Facebook ads for local business: Read this first!

September 17, 2019

In this 6-minute read:

  • The problem with Facebook ads
  • Create and claim your Facebook business page
  • Try boosting Facebook posts before you pay for ads

“We need to get some ads running on Facebook!” How many times have you heard that from your business partner, employees, or even said it yourself? Facebook is astonishingly popular for private individuals as well as businesses, and it’s understandable to want to boost your business’s presence there. But there are some little-known issues you need to be aware of. Here’s what you need to know before you advertise your small business on Facebook.

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The problem with advertising on Facebook

Facebook’s massive popularity is also a potential sticky wicket for small businesses. 7 of 10 US adults (roughly 240 million Americans) use Facebook, and 74% of them check the site at least once every day. 97% of business-to-consumer marketers use Facebook. In short, everyone uses the platform. 

Why is that a potential problem? It’s a huge market and it’s hugely crowded. That’s a lot of eyes and a lot of high-value, fast-spending businesses clamoring for customers’ attention. Simply throwing “an ad” up “on Facebook” isn’t going to get you any local customers, unless you’re extremely lucky.

In fact, 62% of small business owners feel their paid Facebook ads don’t work. In another poll, half of small business owners don’t feel the time they invest in Facebook is worth it.

How can you help ensure the time and money you spend on Facebook will pay off? First, define your expectations, and have a plan.

Make sure you have a plan

First, think hard about what you actually hope to accomplish with your Facebook ads. Are you trying to build brand awareness? Convert more customers from your website? Get more in-store visits? Build customer loyalty for valuable repeat visits? Spread the word about a big sale?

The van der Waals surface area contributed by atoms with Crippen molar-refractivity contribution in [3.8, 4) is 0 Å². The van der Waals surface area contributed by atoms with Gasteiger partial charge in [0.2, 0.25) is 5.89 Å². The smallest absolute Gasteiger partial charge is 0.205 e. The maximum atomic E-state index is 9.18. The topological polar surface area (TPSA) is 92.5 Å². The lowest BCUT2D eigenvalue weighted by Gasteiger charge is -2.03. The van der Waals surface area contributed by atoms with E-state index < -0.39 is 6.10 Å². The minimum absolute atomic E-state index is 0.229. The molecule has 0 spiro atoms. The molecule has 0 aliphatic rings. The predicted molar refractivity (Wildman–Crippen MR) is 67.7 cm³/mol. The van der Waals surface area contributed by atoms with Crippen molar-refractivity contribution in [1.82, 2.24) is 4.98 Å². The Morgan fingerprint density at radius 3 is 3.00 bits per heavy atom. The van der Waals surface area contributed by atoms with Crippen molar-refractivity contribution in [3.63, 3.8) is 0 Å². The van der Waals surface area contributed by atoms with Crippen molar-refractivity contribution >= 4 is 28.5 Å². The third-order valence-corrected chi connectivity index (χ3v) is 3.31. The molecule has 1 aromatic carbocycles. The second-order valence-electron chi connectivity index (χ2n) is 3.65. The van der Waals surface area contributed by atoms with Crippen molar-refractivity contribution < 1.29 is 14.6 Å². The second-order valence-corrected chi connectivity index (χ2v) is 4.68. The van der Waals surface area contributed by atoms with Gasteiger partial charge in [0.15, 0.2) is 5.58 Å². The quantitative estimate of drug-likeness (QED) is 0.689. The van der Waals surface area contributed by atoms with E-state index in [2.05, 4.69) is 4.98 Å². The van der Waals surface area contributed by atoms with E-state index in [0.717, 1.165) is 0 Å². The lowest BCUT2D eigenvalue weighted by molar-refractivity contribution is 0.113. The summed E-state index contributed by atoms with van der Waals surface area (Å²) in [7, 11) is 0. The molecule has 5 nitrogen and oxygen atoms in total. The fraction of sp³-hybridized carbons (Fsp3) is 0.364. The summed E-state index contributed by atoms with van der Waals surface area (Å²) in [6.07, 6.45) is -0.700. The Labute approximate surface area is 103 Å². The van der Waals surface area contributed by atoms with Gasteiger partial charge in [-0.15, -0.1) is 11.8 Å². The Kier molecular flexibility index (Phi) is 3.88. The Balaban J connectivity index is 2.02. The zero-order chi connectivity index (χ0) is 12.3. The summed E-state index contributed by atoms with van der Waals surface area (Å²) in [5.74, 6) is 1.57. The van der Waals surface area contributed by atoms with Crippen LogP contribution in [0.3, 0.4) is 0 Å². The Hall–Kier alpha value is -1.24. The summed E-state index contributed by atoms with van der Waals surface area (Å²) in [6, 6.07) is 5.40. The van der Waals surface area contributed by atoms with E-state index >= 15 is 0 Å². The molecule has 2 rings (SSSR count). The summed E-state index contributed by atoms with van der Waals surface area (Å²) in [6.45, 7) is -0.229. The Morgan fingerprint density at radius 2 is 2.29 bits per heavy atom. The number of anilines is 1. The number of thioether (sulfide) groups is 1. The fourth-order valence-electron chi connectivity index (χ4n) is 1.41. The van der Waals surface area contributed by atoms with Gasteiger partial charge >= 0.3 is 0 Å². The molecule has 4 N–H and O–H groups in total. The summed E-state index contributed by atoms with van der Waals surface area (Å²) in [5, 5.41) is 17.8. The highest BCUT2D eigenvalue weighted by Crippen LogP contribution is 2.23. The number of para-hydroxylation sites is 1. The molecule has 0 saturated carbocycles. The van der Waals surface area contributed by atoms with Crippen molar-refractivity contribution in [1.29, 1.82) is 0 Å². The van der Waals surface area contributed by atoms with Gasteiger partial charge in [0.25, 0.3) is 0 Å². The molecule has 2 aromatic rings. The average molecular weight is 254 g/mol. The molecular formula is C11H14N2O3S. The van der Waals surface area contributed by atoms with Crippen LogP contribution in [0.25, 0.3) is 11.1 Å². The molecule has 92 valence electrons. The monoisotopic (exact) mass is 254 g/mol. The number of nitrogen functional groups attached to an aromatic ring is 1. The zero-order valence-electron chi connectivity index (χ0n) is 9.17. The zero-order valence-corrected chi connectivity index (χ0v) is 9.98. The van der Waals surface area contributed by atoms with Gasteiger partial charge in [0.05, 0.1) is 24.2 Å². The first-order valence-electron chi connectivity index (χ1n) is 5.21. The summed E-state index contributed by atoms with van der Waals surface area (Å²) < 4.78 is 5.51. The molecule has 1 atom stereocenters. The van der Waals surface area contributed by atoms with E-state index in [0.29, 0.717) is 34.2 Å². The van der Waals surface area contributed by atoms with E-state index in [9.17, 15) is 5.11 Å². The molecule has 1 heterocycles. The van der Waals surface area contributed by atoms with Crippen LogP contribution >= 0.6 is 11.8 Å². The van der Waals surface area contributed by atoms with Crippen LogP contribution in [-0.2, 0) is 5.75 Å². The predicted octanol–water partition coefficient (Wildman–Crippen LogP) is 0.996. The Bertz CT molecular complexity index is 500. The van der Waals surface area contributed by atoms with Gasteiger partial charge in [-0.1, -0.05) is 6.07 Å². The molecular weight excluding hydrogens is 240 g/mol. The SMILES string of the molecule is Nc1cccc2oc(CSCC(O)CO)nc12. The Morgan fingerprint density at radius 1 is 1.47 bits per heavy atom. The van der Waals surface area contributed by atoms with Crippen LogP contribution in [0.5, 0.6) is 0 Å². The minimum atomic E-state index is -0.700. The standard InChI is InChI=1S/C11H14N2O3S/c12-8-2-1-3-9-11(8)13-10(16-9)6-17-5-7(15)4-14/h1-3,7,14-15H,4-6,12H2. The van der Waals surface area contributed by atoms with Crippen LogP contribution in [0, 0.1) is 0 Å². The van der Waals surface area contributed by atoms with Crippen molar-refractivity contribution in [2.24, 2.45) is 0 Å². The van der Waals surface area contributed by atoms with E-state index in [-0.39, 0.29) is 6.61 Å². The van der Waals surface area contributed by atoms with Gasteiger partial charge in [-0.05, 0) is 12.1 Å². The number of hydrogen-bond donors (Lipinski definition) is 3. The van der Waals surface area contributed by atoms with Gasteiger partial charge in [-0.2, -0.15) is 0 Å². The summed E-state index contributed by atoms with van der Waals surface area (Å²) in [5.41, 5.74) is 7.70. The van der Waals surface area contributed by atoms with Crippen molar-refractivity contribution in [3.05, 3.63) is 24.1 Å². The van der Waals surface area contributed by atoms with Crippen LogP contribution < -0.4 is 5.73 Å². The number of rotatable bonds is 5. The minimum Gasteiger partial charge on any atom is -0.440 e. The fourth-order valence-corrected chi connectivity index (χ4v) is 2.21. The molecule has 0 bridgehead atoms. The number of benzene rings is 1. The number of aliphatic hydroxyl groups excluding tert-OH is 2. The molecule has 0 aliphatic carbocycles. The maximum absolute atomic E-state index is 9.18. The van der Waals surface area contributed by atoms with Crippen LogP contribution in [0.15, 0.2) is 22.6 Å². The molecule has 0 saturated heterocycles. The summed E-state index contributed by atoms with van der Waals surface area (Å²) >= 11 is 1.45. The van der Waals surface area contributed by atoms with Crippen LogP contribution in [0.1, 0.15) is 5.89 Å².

Paying for Facebook ads with no plan for tracking goals, measuring success, or creating specific messaging for the result you are seeking is literally throwing money away. Facebook overall doesn’t have a stellar conversion rate (meaning how many “viewers” of ads actually end up purchasing). So you need to really think about what you are trying to accomplish, and have distinct ways to track and measure the success of your efforts.

If you don’t feel like you know exactly what you’re hoping to accomplish, or you aren’t sure which groups of customers you should be targeting in the first place, you might consider hiring a social media marketing expert or firm to get the ball rolling until you learn the ropes.

Go deeper: Here’s a fantastic, in-depth resource you might find helpful when considering Facebook advertising.

Try “boosting” Facebook posts first, before paying for ads

It might be a good idea to try “boosting” your company Facebook posts for a while to improve views and engagement, rather than spending on Facebook ads specifically. The most successful small businesses know how to use social media as “free advertising.” This can only happen once they have a large, loyal following.

When you pay Facebook to boost a post, you are essentially creating an advertisement that gets shown in the Facebook feeds of audiences you select. 

Have you seen “sponsored” posts in your online news feed? These are frequently boosted Facebook posts. 

With boosting, you choose a specific audience with location targeting, gender, age, financial profile, and interests. Then you set your total or daily budget, length of the boosting, and add in your payment information. It’s pretty easy and not very expensive. 

It can be useful to spend a little of your marketing budget boosting your posts to win more followers as a first step, and then use quality, high-interest, high-value Facebook posts as the primary means of “advertising” on the platform.

Create a Facebook business page

Obviously the first thing you need to do is create a business page on Facebook if you haven’t already. You will need to have your own Facebook profile to get your business page created. Here’s a quick tutorial to get you started. 

Make sure you include:

  • Your store’s name (this should be the same as what you list on your Google and Yelp business profiles)
  • Store address
  • Phone number
  • Open hours (including any special holiday hours)
  • Description of your store
  • Webpage
  • Email address
  • Profile picture 
  • Cover photo or video (a picture of your storefront or product spread would be perfect)
  • Product types and price range 

Create your own ad campaigns with Facebook Ads Manager

When you’re ready to try Facebook ads, you can either pay an outside marketing firm to create and manage the ad campaigns for you, or you can try it yourself first with Facebook Ads Manager. 

Ads Manager allows you to choose a goal for your campaign (like brand awareness, increased reach, getting more traffic, lead generation, conversions, or  store visits). Then you can set up your own ad with your created messaging, images, video, etc., and choose a target audience for the ad campaign. 

The budget is set in a similar way to boosting your posts. You can set a spend limit based on clicks, impressions, or by date.

Set up your Ads Manager account with these simple instructions

If you’re concerned about the time it will take to manage your online presence, consider reputation management software to help you respond to reviews and keep an eye on all your review site pages.

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